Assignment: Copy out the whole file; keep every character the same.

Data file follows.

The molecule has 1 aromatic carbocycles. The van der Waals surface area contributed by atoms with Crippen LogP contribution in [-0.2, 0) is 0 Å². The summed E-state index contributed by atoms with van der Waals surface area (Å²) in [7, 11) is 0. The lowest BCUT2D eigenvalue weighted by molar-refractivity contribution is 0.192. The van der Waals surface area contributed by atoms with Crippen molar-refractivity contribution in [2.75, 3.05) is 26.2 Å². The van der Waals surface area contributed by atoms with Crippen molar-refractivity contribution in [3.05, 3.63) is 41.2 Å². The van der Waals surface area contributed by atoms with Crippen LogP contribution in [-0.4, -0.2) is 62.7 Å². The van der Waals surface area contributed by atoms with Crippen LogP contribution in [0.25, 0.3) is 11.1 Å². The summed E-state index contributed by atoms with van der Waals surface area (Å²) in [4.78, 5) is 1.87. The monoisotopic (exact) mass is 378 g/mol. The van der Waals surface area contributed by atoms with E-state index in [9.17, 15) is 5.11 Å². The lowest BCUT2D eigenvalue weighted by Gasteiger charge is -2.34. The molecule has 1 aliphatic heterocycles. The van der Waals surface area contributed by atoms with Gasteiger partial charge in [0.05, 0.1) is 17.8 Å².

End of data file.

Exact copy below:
The molecule has 1 aromatic carbocycles. The van der Waals surface area contributed by atoms with Crippen LogP contribution in [-0.2, 0) is 0 Å². The summed E-state index contributed by atoms with van der Waals surface area (Å²) in [7, 11) is 0. The lowest BCUT2D eigenvalue weighted by molar-refractivity contribution is 0.192. The van der Waals surface area contributed by atoms with Crippen molar-refractivity contribution in [2.75, 3.05) is 26.2 Å². The van der Waals surface area contributed by atoms with Crippen molar-refractivity contribution in [3.05, 3.63) is 41.2 Å². The van der Waals surface area contributed by atoms with Crippen LogP contribution in [-0.4, -0.2) is 62.7 Å². The van der Waals surface area contributed by atoms with Crippen LogP contribution in [0.25, 0.3) is 11.1 Å². The summed E-state index contributed by atoms with van der Waals surface area (Å²) in [4.78, 5) is 1.87. The monoisotopic (exact) mass is 378 g/mol. The van der Waals surface area contributed by atoms with E-state index in [9.17, 15) is 5.11 Å². The lowest BCUT2D eigenvalue weighted by Gasteiger charge is -2.34. The molecule has 1 aliphatic heterocycles. The van der Waals surface area contributed by atoms with Gasteiger partial charge in [0.05, 0.1) is 17.8 Å².